New Sustainable Agriculture Specialists Expand the National Center for Appropriate Technology’s Reach
With its four new agriculture specialists onboard, the National Center for Appropriate Technology will have at the ready first-hand sustainable-agriculture expertise in even more parts of the country.
NCAT has boasted national credentials for decades. Its premier sustainable-agriculture information program, ATTRA, for example, has been on the cutting edge and connecting farmers with trusted, practical information since 1987.
The nonprofit organization is headquartered in Butte, Mont., and boasts a network of regional experts at offices in California, Texas, Mississippi, Arkansas, New Hampshire, as well as remote staff in Colorado, Virginia, and Pennsylvania. The new specialists will add Idaho, Kentucky, and northcentral Montana to NCAT’s list of locations.
Just as every farm and ranch has its own story to tell, every region of the country brings its own twists and turns to those tales.
“The knowledge a successful root crop farmer in Montana develops has quite a bit in common with an orchardist in Arkansas,” said Executive Director Steve Thompson. “They learn to read the weather and mitigate the threat of pests and disease. They enrich the soil and market their products. But the details of that knowledge can be very different. That’s where NCAT’s specialists come in. We are excited to expand our reach to assist even more farmers and ranchers at no-cost to them.”
The new NCAT sustainable agriculture specialists include:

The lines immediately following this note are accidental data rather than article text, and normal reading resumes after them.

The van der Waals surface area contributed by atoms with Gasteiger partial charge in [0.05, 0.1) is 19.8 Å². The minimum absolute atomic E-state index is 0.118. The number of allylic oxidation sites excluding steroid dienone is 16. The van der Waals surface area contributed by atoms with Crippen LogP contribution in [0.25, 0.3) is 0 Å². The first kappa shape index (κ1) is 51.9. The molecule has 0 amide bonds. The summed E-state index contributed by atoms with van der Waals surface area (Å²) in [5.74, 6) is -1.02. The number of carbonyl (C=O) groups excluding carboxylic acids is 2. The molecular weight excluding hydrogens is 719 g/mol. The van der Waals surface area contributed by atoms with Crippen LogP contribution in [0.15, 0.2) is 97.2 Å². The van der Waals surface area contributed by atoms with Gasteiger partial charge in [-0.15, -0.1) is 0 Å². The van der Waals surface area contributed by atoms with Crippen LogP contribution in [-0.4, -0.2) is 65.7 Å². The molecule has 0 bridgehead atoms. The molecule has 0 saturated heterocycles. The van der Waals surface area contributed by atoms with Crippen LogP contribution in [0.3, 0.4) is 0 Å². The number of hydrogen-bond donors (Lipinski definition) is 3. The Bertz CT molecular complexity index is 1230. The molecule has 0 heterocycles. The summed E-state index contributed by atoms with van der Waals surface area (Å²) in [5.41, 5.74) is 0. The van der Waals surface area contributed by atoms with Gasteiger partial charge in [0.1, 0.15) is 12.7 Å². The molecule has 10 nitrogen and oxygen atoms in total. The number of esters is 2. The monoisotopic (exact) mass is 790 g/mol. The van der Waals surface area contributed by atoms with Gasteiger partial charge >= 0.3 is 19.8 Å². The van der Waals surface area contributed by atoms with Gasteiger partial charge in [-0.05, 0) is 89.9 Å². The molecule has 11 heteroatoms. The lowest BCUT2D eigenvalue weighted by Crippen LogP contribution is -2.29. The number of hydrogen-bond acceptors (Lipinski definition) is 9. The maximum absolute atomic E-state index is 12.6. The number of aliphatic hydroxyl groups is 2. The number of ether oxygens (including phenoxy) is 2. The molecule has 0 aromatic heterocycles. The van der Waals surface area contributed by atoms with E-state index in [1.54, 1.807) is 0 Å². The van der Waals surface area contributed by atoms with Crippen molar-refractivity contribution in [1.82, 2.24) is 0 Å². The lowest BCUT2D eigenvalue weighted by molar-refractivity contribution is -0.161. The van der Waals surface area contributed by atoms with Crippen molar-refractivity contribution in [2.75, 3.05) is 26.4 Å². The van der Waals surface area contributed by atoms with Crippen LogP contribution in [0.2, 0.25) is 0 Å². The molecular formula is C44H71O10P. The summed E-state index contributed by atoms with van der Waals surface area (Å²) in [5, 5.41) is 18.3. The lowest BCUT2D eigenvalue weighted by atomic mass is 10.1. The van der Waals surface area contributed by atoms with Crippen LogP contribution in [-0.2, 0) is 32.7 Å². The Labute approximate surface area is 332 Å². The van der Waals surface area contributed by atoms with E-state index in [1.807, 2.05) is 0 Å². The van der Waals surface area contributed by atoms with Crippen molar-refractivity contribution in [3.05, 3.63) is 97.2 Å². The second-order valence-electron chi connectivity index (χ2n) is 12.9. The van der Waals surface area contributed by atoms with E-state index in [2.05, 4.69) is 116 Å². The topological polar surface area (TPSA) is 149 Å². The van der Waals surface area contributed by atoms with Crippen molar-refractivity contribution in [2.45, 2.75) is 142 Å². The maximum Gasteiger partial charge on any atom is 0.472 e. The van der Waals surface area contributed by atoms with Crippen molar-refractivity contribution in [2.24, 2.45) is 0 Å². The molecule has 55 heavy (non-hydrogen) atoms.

Linda Poole, Montana
Areas of Expertise: Grazing, rangeland management and monitoring, genetic selection and husbandry of livestock (sheep, cattle, horses, livestock guardian dogs), biodiversity, process-based restoration; conflict resolution and consensus building
Linda Poole is an agriculture specialist focused on regenerative grazing practices. Childhood adventures on her family’s ranch in eastern Washington led to a deep love of working wildlands where people nurture nature to sustainably produce wholesome food, clean water, haven for animals both wild and domestic, and abiding beauty. Poole has a Master of Science degree in wildlife ecology from Oregon State University. She’s spent over 30 years managing large working ranches to enhance biodiversity and rural resilience. Poole raises crossbred fine wool sheep, using them to restore vitality to a 320-acre prairie homestead in northcentral Montana. Her passion is advancing context-appropriate strategies to produce healthy food, fiber and families, using minimal outside inputs, holistic principles and the power of diverse collaborations.